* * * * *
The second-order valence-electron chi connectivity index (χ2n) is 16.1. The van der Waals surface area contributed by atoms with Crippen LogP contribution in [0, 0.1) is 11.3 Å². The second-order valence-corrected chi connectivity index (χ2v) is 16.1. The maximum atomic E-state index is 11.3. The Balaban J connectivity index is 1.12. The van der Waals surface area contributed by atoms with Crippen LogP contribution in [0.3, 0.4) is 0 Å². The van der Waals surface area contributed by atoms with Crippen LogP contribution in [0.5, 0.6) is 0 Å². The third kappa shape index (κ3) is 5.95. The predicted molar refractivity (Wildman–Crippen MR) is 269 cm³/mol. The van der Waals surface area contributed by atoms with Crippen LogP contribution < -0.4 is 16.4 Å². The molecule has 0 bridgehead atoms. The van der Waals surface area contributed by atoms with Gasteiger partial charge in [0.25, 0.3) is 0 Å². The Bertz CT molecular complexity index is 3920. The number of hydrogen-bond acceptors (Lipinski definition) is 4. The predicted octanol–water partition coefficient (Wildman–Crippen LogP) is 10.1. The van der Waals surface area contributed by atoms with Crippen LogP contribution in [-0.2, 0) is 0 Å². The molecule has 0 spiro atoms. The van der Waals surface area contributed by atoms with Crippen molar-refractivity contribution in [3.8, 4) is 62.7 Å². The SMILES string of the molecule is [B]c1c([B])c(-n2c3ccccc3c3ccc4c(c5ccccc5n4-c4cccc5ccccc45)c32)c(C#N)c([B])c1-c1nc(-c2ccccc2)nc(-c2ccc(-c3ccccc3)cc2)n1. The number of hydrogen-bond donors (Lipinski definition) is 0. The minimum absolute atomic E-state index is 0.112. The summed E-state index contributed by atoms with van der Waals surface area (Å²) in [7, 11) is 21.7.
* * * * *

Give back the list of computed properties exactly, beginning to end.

The second-order valence-electron chi connectivity index (χ2n) is 16.1. The van der Waals surface area contributed by atoms with Crippen LogP contribution in [0, 0.1) is 11.3 Å². The second-order valence-corrected chi connectivity index (χ2v) is 16.1. The maximum atomic E-state index is 11.3. The Balaban J connectivity index is 1.12. The van der Waals surface area contributed by atoms with Crippen LogP contribution in [0.3, 0.4) is 0 Å². The van der Waals surface area contributed by atoms with Crippen LogP contribution in [0.5, 0.6) is 0 Å². The third kappa shape index (κ3) is 5.95. The predicted molar refractivity (Wildman–Crippen MR) is 269 cm³/mol. The van der Waals surface area contributed by atoms with Crippen LogP contribution < -0.4 is 16.4 Å². The molecule has 0 bridgehead atoms. The van der Waals surface area contributed by atoms with Gasteiger partial charge in [0.25, 0.3) is 0 Å². The Bertz CT molecular complexity index is 3920. The number of hydrogen-bond acceptors (Lipinski definition) is 4. The predicted octanol–water partition coefficient (Wildman–Crippen LogP) is 10.1. The van der Waals surface area contributed by atoms with Crippen LogP contribution in [-0.2, 0) is 0 Å². The molecule has 0 spiro atoms. The van der Waals surface area contributed by atoms with Crippen molar-refractivity contribution in [3.8, 4) is 62.7 Å². The SMILES string of the molecule is [B]c1c([B])c(-n2c3ccccc3c3ccc4c(c5ccccc5n4-c4cccc5ccccc45)c32)c(C#N)c([B])c1-c1nc(-c2ccccc2)nc(-c2ccc(-c3ccccc3)cc2)n1. The number of hydrogen-bond donors (Lipinski definition) is 0. The minimum absolute atomic E-state index is 0.112. The summed E-state index contributed by atoms with van der Waals surface area (Å²) in [7, 11) is 21.7.